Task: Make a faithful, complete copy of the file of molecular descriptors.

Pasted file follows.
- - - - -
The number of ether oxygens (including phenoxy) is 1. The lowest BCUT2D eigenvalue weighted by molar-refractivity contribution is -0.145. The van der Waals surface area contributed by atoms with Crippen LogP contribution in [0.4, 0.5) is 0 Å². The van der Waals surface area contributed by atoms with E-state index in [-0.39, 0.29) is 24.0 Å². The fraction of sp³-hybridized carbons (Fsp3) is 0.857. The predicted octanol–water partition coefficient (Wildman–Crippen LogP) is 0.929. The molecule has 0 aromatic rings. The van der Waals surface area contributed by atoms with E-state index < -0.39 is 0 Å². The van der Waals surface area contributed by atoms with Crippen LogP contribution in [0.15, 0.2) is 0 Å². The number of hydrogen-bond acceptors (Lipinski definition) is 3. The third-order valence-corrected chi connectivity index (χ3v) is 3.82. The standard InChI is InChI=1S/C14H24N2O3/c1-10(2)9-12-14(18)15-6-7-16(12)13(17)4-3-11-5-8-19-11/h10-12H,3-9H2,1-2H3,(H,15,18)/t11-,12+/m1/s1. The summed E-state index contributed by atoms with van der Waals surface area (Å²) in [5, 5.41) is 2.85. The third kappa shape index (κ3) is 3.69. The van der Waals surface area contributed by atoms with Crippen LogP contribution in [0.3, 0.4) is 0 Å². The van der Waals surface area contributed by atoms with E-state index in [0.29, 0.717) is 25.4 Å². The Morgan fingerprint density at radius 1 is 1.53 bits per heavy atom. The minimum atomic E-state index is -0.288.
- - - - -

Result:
The number of ether oxygens (including phenoxy) is 1. The lowest BCUT2D eigenvalue weighted by molar-refractivity contribution is -0.145. The van der Waals surface area contributed by atoms with Crippen LogP contribution in [0.4, 0.5) is 0 Å². The van der Waals surface area contributed by atoms with E-state index in [-0.39, 0.29) is 24.0 Å². The fraction of sp³-hybridized carbons (Fsp3) is 0.857. The predicted octanol–water partition coefficient (Wildman–Crippen LogP) is 0.929. The molecule has 0 aromatic rings. The van der Waals surface area contributed by atoms with E-state index < -0.39 is 0 Å². The van der Waals surface area contributed by atoms with Crippen LogP contribution in [0.15, 0.2) is 0 Å². The number of hydrogen-bond acceptors (Lipinski definition) is 3. The third-order valence-corrected chi connectivity index (χ3v) is 3.82. The standard InChI is InChI=1S/C14H24N2O3/c1-10(2)9-12-14(18)15-6-7-16(12)13(17)4-3-11-5-8-19-11/h10-12H,3-9H2,1-2H3,(H,15,18)/t11-,12+/m1/s1. The summed E-state index contributed by atoms with van der Waals surface area (Å²) in [5, 5.41) is 2.85. The third kappa shape index (κ3) is 3.69. The van der Waals surface area contributed by atoms with Crippen LogP contribution in [0.3, 0.4) is 0 Å². The van der Waals surface area contributed by atoms with E-state index in [0.29, 0.717) is 25.4 Å². The Morgan fingerprint density at radius 1 is 1.53 bits per heavy atom. The minimum atomic E-state index is -0.288.